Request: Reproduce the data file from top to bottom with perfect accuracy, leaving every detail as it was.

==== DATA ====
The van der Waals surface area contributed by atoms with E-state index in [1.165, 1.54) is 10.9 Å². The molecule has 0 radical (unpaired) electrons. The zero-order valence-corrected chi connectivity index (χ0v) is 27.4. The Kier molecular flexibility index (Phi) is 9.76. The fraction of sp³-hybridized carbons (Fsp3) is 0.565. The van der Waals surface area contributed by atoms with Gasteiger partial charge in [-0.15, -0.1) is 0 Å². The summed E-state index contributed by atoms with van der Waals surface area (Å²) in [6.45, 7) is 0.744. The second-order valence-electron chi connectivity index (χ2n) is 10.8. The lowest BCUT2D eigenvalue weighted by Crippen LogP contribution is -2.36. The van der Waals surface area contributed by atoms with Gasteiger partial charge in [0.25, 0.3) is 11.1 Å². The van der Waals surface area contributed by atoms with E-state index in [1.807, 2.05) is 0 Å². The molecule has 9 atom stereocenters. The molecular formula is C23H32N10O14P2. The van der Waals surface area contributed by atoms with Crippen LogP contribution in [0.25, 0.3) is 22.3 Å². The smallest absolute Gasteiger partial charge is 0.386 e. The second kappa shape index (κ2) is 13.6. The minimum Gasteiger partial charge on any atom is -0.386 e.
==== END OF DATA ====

The van der Waals surface area contributed by atoms with E-state index in [1.165, 1.54) is 10.9 Å². The molecule has 0 radical (unpaired) electrons. The zero-order valence-corrected chi connectivity index (χ0v) is 27.4. The Kier molecular flexibility index (Phi) is 9.76. The fraction of sp³-hybridized carbons (Fsp3) is 0.565. The van der Waals surface area contributed by atoms with Gasteiger partial charge in [-0.15, -0.1) is 0 Å². The summed E-state index contributed by atoms with van der Waals surface area (Å²) in [6.45, 7) is 0.744. The second-order valence-electron chi connectivity index (χ2n) is 10.8. The lowest BCUT2D eigenvalue weighted by Crippen LogP contribution is -2.36. The van der Waals surface area contributed by atoms with Gasteiger partial charge in [0.25, 0.3) is 11.1 Å². The van der Waals surface area contributed by atoms with E-state index in [1.807, 2.05) is 0 Å². The molecule has 9 atom stereocenters. The molecular formula is C23H32N10O14P2. The van der Waals surface area contributed by atoms with Crippen LogP contribution in [0.25, 0.3) is 22.3 Å². The smallest absolute Gasteiger partial charge is 0.386 e. The second kappa shape index (κ2) is 13.6. The minimum Gasteiger partial charge on any atom is -0.386 e.